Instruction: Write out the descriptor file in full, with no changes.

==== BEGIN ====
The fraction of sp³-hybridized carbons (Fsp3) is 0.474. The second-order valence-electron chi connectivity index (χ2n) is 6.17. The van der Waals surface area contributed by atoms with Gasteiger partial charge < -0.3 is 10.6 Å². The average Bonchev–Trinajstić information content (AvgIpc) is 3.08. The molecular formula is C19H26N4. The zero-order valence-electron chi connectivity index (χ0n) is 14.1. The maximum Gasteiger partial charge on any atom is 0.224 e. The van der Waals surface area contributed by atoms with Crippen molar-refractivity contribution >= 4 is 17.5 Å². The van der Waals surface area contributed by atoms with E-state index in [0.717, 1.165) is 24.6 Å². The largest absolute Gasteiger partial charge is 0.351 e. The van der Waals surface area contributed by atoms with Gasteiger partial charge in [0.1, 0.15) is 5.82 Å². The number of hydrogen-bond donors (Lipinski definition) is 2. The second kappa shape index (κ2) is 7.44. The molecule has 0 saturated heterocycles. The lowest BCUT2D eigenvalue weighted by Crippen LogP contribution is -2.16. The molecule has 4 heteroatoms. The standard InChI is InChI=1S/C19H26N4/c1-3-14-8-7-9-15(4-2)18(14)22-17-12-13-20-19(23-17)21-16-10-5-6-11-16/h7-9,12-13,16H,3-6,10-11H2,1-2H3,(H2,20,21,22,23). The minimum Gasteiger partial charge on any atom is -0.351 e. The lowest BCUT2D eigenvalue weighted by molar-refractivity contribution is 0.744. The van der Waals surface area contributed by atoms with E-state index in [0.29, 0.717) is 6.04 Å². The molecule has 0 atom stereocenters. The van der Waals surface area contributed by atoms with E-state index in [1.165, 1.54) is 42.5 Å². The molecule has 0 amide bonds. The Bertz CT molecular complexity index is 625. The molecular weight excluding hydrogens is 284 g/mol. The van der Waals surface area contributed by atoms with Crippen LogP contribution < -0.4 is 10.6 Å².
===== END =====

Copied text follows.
The fraction of sp³-hybridized carbons (Fsp3) is 0.474. The second-order valence-electron chi connectivity index (χ2n) is 6.17. The van der Waals surface area contributed by atoms with Gasteiger partial charge < -0.3 is 10.6 Å². The average Bonchev–Trinajstić information content (AvgIpc) is 3.08. The molecular formula is C19H26N4. The zero-order valence-electron chi connectivity index (χ0n) is 14.1. The maximum Gasteiger partial charge on any atom is 0.224 e. The van der Waals surface area contributed by atoms with Crippen molar-refractivity contribution >= 4 is 17.5 Å². The van der Waals surface area contributed by atoms with E-state index in [0.717, 1.165) is 24.6 Å². The largest absolute Gasteiger partial charge is 0.351 e. The van der Waals surface area contributed by atoms with Gasteiger partial charge in [0.1, 0.15) is 5.82 Å². The number of hydrogen-bond donors (Lipinski definition) is 2. The second kappa shape index (κ2) is 7.44. The molecule has 0 saturated heterocycles. The lowest BCUT2D eigenvalue weighted by Crippen LogP contribution is -2.16. The molecule has 4 heteroatoms. The standard InChI is InChI=1S/C19H26N4/c1-3-14-8-7-9-15(4-2)18(14)22-17-12-13-20-19(23-17)21-16-10-5-6-11-16/h7-9,12-13,16H,3-6,10-11H2,1-2H3,(H2,20,21,22,23). The minimum Gasteiger partial charge on any atom is -0.351 e. The lowest BCUT2D eigenvalue weighted by molar-refractivity contribution is 0.744. The van der Waals surface area contributed by atoms with E-state index in [0.29, 0.717) is 6.04 Å². The molecule has 0 atom stereocenters. The van der Waals surface area contributed by atoms with E-state index in [1.165, 1.54) is 42.5 Å². The molecule has 0 amide bonds. The Bertz CT molecular complexity index is 625. The molecular weight excluding hydrogens is 284 g/mol. The van der Waals surface area contributed by atoms with Crippen LogP contribution < -0.4 is 10.6 Å².